September is National Piano Month, so we thought we’d take a moment to talk about how this incredible instrument came to be what it is today.
The earliest versions of pianos, you may know, are called harpsichords. Though there were other stringed and keyboard instruments that preceded the piano, the harpsichord is its most direct ancestor.In Italy in the 1700s, a harpsichord maker named Bartolomeo di Francesco Cristofori became frustrated with the small scale of sound and volume that the harpsichord produced. Musicians and players were very limited when it came to the range of music they could produce with this instrument, so Cristofori wanted to create something that offered a greater diversity of sounds, varying tones and volume. The result was the piano, with which the musician could control the output volume with the force of his fingers.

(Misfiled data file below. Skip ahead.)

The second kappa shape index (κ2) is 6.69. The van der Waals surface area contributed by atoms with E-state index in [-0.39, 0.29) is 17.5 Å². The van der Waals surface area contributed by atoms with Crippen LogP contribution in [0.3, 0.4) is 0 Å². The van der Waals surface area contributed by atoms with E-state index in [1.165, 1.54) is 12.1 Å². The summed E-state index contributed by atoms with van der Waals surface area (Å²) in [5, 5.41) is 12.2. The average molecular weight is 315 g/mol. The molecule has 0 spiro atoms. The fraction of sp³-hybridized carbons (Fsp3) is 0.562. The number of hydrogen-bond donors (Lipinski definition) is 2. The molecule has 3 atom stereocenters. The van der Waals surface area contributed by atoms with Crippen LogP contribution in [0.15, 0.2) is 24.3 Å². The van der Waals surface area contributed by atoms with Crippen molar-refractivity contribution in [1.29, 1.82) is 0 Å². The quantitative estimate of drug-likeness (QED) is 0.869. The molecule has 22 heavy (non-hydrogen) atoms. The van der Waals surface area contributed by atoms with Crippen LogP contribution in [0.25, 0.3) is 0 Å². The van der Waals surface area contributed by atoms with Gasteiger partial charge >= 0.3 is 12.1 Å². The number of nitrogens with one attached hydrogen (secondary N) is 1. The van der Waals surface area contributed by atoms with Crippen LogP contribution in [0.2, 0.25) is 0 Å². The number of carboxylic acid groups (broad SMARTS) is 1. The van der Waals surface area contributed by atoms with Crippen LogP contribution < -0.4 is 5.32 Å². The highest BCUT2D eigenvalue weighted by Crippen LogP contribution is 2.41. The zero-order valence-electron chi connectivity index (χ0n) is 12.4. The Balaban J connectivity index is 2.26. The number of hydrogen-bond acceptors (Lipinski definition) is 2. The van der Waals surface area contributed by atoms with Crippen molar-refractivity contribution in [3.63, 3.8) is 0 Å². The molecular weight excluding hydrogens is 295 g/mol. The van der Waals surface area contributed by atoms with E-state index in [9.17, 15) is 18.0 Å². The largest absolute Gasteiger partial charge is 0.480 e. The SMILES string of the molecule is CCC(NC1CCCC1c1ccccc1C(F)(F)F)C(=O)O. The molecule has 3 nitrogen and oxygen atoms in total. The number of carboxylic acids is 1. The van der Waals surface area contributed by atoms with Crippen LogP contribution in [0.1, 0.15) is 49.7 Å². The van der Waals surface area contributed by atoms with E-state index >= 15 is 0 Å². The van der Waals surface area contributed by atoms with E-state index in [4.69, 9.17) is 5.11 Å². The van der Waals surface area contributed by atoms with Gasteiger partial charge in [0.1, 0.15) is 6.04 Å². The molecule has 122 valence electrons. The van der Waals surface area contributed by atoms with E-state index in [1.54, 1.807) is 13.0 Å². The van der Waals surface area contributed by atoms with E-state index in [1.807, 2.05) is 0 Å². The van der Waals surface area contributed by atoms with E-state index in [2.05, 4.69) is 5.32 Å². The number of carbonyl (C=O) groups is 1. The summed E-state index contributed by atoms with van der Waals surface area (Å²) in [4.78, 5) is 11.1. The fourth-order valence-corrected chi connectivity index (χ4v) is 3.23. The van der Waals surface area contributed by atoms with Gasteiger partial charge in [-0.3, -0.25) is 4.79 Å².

However, it took many years for Crisofori’s piano to become popular among musicians and performers. The biggest change in the reception and popularity of the instrument occurred when the large, baby grand piano was converted into the upright piano, which still had the same beautiful sound, but was less expensive than original configuration, and could fit into a smaller, middle-class home.
The invention of the upright piano, along with increasing popularity among performers and composers in the 19th century, caused the instrument to become extremely culturally significant. It was almost solely responsible for household entertainment, and children were expected to take piano lessons from a young age. While it may not be as ubiquitous in the home as it once was in today’s society, the piano is probably responsible for some of the sound you hear in your favorite music, even today’s pop songs.
Bring music back to your home this month by having your existing piano tuned or purchasing a used piano for your household. Find out more about our full range of piano sales and service options to celebrate National Piano Month – and all year round. Contact us today for more information.